[Paul Brown] wants to take advantage of off-site server colocation services. But the providers within [Paul]’s region typically place a limit of 1A @ 120V on each server. Rather than search out commercial low-power solutions, [Paul] embraced the hacker spirit and built his own server from five Raspberry Pi 4b single board computers.
The task involves a little bit more than just mounting five Pi4s in a chassis and calling it done. There is an Ethernet switch connecting all the modules to the network, and each Pi has a comparatively bulky SSD drive + enclosure attached. By far the most annoying part of the assembly is the power supply and distribution cabling, which is further complicated by remote controlled power switching relays (one of the computers is dedicated to power management and can shut the other four modules on and off).
Even if you’re not planning on building your own server, check out the thoroughly documented assembly process and parts list — we particularly liked the USB connector to screw terminal breakout connector that he’s using for power distribution. For all the detailed information, assembly instructions and photos, we think a top-level block diagram / interconnection drawing would be very helpful for anyone trying to understand or replicate this project.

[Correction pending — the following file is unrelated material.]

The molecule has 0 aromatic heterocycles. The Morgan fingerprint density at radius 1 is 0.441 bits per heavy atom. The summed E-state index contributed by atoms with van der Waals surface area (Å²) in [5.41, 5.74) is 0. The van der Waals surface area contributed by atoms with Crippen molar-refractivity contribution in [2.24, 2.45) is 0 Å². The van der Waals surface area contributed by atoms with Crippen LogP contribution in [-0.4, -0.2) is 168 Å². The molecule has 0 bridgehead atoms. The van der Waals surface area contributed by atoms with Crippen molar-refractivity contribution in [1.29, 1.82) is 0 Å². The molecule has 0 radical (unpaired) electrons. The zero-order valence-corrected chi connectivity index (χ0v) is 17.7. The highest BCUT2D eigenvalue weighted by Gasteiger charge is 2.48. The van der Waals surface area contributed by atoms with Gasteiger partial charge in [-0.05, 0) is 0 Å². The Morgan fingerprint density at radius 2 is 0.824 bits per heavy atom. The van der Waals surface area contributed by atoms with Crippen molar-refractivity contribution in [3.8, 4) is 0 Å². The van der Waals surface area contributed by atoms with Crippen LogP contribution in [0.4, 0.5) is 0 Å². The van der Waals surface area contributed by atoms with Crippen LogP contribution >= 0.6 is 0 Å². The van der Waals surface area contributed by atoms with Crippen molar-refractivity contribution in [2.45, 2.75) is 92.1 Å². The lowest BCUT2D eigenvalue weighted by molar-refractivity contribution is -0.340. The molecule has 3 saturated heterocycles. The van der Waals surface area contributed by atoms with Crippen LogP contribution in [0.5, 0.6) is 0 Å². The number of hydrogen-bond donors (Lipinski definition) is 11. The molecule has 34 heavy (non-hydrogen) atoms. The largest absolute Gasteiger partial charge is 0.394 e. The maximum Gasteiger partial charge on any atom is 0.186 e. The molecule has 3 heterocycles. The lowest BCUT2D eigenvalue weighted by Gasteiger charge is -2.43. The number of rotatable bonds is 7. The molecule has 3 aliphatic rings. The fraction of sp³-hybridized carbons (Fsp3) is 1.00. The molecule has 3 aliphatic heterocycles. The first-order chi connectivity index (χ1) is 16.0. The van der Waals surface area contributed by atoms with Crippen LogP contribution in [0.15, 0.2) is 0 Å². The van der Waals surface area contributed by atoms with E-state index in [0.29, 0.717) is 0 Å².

There are a lot of connections in this box, and the final result has a messy look-and-feel. But in fairness to [Paul]’s craftsmanship, there aren’t many other ways to hook everything together given the Raspberry Pi form-factor. Maybe a large and costly PCB or using CM4 modules instead of Raspberry Pi boards could help with cable management? In the end, [Paul] reckons he shelled out about $800 for this unit. He compares this expense with some commercial options in his writeup, which shows there are some cheaper and more powerful solutions. But while it may be cheaper to buy, we understand that strong urge to roll your own.
We’ve written about many Pi cluster projects in the past, including this one which contains a whopping 750 Raspberry Pis. Have you ever used a colocation service, and if so, did you use a DIY or an off-the-shelf server?